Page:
MOORE, OKLA (Free Press) — The Moore City Council met without Mayor Glenn Lewis present in regular session and addressed two key issues among others Monday.
They invested a portion of money received in the American Rescue Plan Act into community services and policing.
Another proposed ordinance would allow Moore residents to have backyard chickens, as previously suggested by Moore residents attending the council meetings.
American Rescue Plan Act
The Moore City Council authorized the use of incoming “American Rescue Plan Act,” or ARPA funds to pay for 36 Ford Police vehicles, totaling $2,185,800 upon receipt.
Another $709,200 was utilized to pay for a custom fire truck, $2,895,000 of the funding designated in total.
But, it is not clear if this use of ARPA funds is allowed.
According to the U.S. Department of the Treasury, the City of Moore was allocated $8,469,969 through the American Rescue Plan Act. Moore would have received half of this in a previous first round, with the rest in this second round.
This money is included in the “Coronavirus State and Local Fiscal Recovery Funds (SLFRF)” portion of the ARPA, which regulates how the money can be spent.
The Treasury outlines that these funds can be used to:
- Replace lost public sector revenue, using this funding to provide government services up to the amount of revenue lost due to the pandemic
- Respond to the far-reaching public health and negative economic impacts of the pandemic, by supporting the health of communities, and helping households, small businesses, impacted industries, nonprofits, and the public sector recover from economic impacts
- Provide premium pay for essential workers, offering additional support to those who have and will bear the greatest health risks because of their service in critical sectors
- Invest in water, sewer, and broadband infrastructure, making necessary investments to improve access to clean drinking water, to support vital wastewater and stormwater infrastructure, and to expand affordable access to broadband internet
The Coronavirus State and Local Fiscal Recovery Funds provide substantial flexibility for each jurisdiction to meet local needs within these four separate eligible use categories.
The goals of the SLFRF program are to:
- Fight the pandemic and support families and businesses struggling with its public health and economic impacts
- Maintain vital public services, even amid declines in revenue resulting from the crisis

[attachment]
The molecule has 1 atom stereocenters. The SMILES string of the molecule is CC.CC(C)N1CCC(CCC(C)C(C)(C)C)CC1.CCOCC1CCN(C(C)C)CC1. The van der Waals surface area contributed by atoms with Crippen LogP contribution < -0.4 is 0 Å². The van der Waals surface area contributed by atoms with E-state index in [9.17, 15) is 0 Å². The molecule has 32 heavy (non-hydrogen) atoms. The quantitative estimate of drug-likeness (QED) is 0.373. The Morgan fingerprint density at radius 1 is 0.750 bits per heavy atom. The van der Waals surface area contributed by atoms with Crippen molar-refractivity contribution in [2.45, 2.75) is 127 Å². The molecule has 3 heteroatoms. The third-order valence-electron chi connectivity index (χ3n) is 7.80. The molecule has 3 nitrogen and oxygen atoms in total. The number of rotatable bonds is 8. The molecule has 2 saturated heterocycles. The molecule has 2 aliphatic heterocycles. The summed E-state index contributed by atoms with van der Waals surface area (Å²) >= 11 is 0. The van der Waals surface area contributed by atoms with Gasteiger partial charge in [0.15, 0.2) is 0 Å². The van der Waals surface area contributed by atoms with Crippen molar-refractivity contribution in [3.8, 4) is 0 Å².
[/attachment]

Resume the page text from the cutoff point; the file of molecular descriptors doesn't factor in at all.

- Build a strong, resilient, and equitable recovery by making investments that support long-term growth and opportunity
City manager Brooks Mitchel said that these are “the typical vehicles we would buy anyway,” and the Council passed the item unanimously, without discussion.
The City will have until December 31, 2024, to obligate the remaining funds. Unexpended funds will be subject to recapture or return that same date in 2026.
The Council heard from Chad Denson, the assistant Community Development Director, and he explained that the department was asked to research OKC’s ordinance regarding backyard chickens and create an ordinance for Moore.
He said that they initially thought that the placement of the coops would be the largest hurdle, but it’s actually about the chickens themselves.
Roosters may be hard to spot at the feed store, so when they mature and break sound ordinances, the City must have a way to remove them.
According to Denson, “There are not a lot of rescue programs, of any… We can’t give a rooster back to another citizen within the City of Moore… A lot of farms don’t want the roosters because they fear viruses it could carry.”
This would become the most pressing issue for the ordinance to surmount, and the Department’s research shows that other cities have no idea how to deal with roosters either.
“I don’t think they’ve gotten it figured out,” Denson said of other cities and the recurring rooster problem.
When Ward 1 Council Member Danielle McKenzie asked what other cities do with roosters, John Fryrear, Moore’s Animal Shelter Director, weighed in and reiterated, saying that the Avian Flu and other city ordinances prevent roosters from being dealt with effectively.
“They are just citing the owner, and you still have the problem of where the bird is going to go.”
Editor’s note: For centuries, farmers would typically slaughter and eat the young roosters as they were identified in a new crop. However, urban/suburban sensibilities seems to rule this option out.
The Council members had a tough time figuring out what to do with the draft ordinance. Council Member Mark Hamm of Ward 2 moved to vote on the ordinance, but the motion died for lack of a second.
Instead, the Council tabled the item until July 1st, looking for more research to make sure the proposed ordinance would fit Moore.
Council Member McKenzie described herself as “Not comfortable” passing the ordinance for several reasons. Current City staffing issues, limited animal shelter facilities, and no non-profit or outside help to deal with the roosters turned the Council away from the ordinance May 2nd, but the item will come up at a later date with more research and planning.
The next Moore City Council Meeting is scheduled for Monday, May 16th at 6:30 PM.
Last Updated May 6, 2022, 7:38 AM by Brett Dickerson – Editor